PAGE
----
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The effects of land use on honey bee (Apis mellifera) population density and colony strength parameters in the Eastern Cape, South Africa

Abstract

Livestock farming in the Eastern Cape, South Africa is a common land use practice that has affected the biodiversity of plants and animals in the region negatively. Indigenous populations of wild honey bee (Apis mellifera) colonies also may suffer. Recently, farmers in the Eastern Cape have been converting their farms to game reserves as ecotourism attractions and nature conservation lands. Consequently, the goal of this research was to determine if land use habits (livestock farming and conversion to game reserves) in the Eastern Cape affect honey bee colony population density and colony strength parameters. A series of indices were developed to compare the relative population densities of colonies in two or more areas by counting the number of foraging bees and number of bee lines established at feeding stations. Wild colonies on farms and reserves were located and sampled to determine land use effects on colony strength parameters including total area of comb in the colony, the area of comb containing stored honey, pollen, and brood, adult bee population, weight per bee, and the colony nest cavity volume ratio. When viewed collectively, the data indicated that land use practices have affected honey bee nesting dynamics in the Eastern Cape. Trends in the data suggested that colonies nesting on the reserves may occur in greater densities than those nesting on livestock farms, though they do not appear to be healthier. Hopefully, this work will be continued since honey bee conservation in areas where they are native is crucial to the health of agriculture and whole ecosystems globally.

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Acknowledgments

This project was made possible by the cooperation of the University of Florida (Gainesville, FL, USA) and Rhodes University (Grahamstown, South Africa). We are grateful to University of Florida and Rhodes University faculty, staff, and students for providing resources necessary for conducting the research. We thank General Motors of South Africa, for the provision of a subsidized research 4 × 4 vehicle through Makana Meadery. We thank all the landowners, managers, employees of the study sites and Makana Meadery for allowing access and assistance during the field work phase of this project: Jennifer and Giles Gush, the Dell family, Mike Sparg, Hennie le Roux, Theo Harris, Ezra Schoonbee, Roger Hart, Charlene Bisset, Toast Rowan Seagers, Mirko Barnard, Coburs Delanga, Andy Ndyawe, Riaan Boucher, Phumlani Honi and Sindiswa Teyise. We also thank the laboratory of Dr. David De Jong at the University of São, Paulo, Brazil for confirming the identity of the test honey bees.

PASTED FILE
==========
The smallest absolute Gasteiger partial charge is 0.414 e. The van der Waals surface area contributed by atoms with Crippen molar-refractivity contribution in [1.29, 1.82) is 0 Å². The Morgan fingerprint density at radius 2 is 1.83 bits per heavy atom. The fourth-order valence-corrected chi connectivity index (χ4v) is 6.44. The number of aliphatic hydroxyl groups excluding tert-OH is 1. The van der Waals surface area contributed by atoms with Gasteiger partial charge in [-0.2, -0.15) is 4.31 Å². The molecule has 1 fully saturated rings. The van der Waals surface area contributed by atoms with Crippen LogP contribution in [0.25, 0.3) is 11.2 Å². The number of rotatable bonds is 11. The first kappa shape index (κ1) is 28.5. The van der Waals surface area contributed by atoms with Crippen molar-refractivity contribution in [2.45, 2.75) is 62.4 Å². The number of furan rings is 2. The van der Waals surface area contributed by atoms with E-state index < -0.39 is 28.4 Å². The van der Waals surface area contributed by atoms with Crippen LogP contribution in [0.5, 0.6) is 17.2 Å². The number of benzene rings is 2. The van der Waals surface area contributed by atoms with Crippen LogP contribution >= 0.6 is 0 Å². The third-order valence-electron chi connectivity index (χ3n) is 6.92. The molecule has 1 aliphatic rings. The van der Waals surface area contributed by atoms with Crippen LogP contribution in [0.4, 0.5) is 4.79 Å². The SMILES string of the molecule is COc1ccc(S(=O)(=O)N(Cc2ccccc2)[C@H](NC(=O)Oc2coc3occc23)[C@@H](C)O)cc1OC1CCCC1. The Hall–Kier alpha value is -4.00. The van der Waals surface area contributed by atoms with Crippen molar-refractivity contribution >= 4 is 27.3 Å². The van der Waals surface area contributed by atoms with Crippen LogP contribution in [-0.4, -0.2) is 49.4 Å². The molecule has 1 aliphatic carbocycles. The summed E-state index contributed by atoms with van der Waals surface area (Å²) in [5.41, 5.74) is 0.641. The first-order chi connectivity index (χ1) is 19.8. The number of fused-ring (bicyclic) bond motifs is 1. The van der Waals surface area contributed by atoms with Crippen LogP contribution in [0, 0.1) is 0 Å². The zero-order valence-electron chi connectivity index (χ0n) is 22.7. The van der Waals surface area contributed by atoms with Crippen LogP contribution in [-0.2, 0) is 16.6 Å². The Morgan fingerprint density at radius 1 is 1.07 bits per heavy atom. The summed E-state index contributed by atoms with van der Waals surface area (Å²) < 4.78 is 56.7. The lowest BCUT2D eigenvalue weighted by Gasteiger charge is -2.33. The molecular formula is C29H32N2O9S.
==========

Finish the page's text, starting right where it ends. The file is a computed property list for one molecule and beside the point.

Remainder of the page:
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Correspondence to Anthony D. Vaudo.

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Vaudo, A.D., Ellis, J.D., Cambray, G.A. et al. The effects of land use on honey bee (Apis mellifera) population density and colony strength parameters in the Eastern Cape, South Africa. J Insect Conserv 16, 601–611 (2012). https://doi.org/10.1007/s10841-011-9445-0

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Keywords

  • Apis mellifera scutellata
  • Apis mellifera capensis
  • Wild honey bee colonies
  • Nesting dynamics
  • Population ecology